So You Want To Be In The Arts (A Letter To The Class of 2014)

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Dear Graduating Students,

 You are probably looking forward to finishing up your final classes, preparing for graduation (and any respective parties you may be having), and getting ready to kick off that final summer at home before you head off to college. You should definitely have some fun. You deserve it after all the hard work you’ve put in. However, as someone who has “been there” I would like to take this time to give you some (hopefully) helpful advice. Especially to those of you who want to go into the arts.

 First, I want to congratulate you on having the guts and spirit to go after what you want. Believe me that is definitely a hurdle that shouldn’t be underestimated. If you’ve got it in you to stand up and say “I want to do this” in spite of your parents, teachers, extended family, friends, politicians, and even your own self-doubting thoughts trying to steer you on a different path, then you just might have what it takes to make it as a singer, writer, actor, or whatever it is you want to be.

 That being said, let me give you my first piece of advice, prepare for difficulties. When I say this, please don’t think I’m insulting your intelligence. The first thing any of us hear when attempting to have a career in the arts is how hard it is. However, when I was in that place (that place being seventeen years old and deciding to major in music business) I knew there would be challenges but even I underestimated how many there would be. I think part of the problem is we tell ourselves that one day it will get easier; that all we have to do is get the record contract, write the perfect script, or star in the feature film. The hard reality is not that it’s difficult to get there. It’s that we believe when we do reach that point that things will suddenly get easier when that’s not the case. You got the record deal; great now you have to put out some quality albums (or at least what the label might think is quality), tour constantly, be interviewed by the press, and while you might have a more comfortable lifestyle then you did as a starving artist there are more responsibilities too. The sooner that you realize things won’t become “easier” the better off you’ll be. In the same way that your graduation doesn’t mean you won’t be facing new challenges in college, becoming a best-selling author or musician doesn’t mean that your life will be easier and that you’ll always create great work.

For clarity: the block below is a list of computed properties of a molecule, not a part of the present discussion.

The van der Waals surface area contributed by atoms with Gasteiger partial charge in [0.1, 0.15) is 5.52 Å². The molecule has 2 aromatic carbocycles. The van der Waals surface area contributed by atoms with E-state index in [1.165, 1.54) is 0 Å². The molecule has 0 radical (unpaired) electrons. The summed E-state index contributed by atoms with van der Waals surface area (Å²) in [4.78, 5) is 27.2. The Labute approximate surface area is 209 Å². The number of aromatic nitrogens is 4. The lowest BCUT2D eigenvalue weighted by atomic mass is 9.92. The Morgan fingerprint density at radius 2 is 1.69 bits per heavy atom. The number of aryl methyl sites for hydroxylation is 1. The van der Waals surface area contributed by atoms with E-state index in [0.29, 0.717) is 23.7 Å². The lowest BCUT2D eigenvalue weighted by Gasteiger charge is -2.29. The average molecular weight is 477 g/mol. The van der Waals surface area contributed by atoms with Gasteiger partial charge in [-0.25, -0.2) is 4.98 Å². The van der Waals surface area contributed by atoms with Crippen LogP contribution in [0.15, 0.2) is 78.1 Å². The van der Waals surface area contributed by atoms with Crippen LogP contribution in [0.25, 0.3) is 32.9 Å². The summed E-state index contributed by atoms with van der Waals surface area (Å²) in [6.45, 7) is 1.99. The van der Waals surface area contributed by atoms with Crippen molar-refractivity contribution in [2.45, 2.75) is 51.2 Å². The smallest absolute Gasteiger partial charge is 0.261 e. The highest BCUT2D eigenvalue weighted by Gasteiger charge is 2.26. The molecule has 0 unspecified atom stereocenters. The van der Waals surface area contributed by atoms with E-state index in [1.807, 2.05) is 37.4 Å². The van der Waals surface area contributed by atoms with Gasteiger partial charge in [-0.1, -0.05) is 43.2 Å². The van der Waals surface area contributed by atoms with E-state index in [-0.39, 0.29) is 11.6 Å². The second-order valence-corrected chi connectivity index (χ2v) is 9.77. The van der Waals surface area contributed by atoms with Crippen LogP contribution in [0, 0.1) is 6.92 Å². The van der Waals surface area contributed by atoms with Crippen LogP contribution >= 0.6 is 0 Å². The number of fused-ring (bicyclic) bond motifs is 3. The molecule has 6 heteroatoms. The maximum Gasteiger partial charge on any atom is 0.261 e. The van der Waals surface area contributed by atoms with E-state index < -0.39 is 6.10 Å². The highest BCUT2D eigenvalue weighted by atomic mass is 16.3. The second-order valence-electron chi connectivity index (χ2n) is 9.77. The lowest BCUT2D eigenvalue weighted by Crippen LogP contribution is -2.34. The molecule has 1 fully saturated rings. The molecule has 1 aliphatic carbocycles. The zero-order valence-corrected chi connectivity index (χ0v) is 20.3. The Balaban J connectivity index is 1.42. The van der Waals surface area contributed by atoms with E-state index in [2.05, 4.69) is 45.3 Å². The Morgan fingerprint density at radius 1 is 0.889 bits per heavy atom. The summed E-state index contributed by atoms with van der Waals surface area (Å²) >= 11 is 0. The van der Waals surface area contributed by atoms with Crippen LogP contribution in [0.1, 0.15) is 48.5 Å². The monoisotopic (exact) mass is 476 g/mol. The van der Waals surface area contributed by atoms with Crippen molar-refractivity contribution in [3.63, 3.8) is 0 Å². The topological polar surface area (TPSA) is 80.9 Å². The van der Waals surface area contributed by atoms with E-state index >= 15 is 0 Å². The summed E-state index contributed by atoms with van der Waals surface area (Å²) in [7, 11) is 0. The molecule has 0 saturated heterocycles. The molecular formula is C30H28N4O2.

My second piece of advice would be to get as much hands on experience as you can and build as many relationships as possible. You are probably aware that you will be required to complete an internship at some point during your time as a student. If I could go back and do things over again I would get an internship or volunteer with an organization every summer. Heck, start this summer. Call up an indie record label, music journal, publishing house, whatever organization you are interested in and say “I’m interested in this field and I’d like to intern or volunteer with your organization.” The best part? They’ll probably say yes. After all what person in their right mind is going to turn down free help? These internships are not to be underestimated, especially in the current economy. A secret that most people don’t realize about getting a job or career is that many organizations might not even post in the classifieds when they have a position open. They promote from within their organization or hire someone they know (Bolles, 8). If you start doing an internship or two every summer, then by the time you graduate college you will have gained a great amount of experience in the field you want to work in and you will have made deep connections with people who have the power to hire you or can recommend you to someone who can. I might add working for free now is going to be a lot easier then working for free with tons of student loan debt hanging over your head.

 My final piece of advice would be to not forget to have fun and take whatever opportunities you can to expand your horizons. College is one of the few times that you have enough freedom to make your own choices and do what you want but fewer responsibilities then you will have once you get out into the working world. While you should study hard, don’t forget to have fun and have as many new experiences as you can. Looking back on my college days, I tend to think I played it a little too close to the vest. While I did a very good job academically it does get to me at times that I don’t have any stories of wild road trips with friends or tales of studying abroad. Then again it’s never too late…it just might take me longer to scrounge up the time and money, so again have these experiences while you can.

I hope this advice can help you in your artistic journey. Best of luck to all of you and congratulations.

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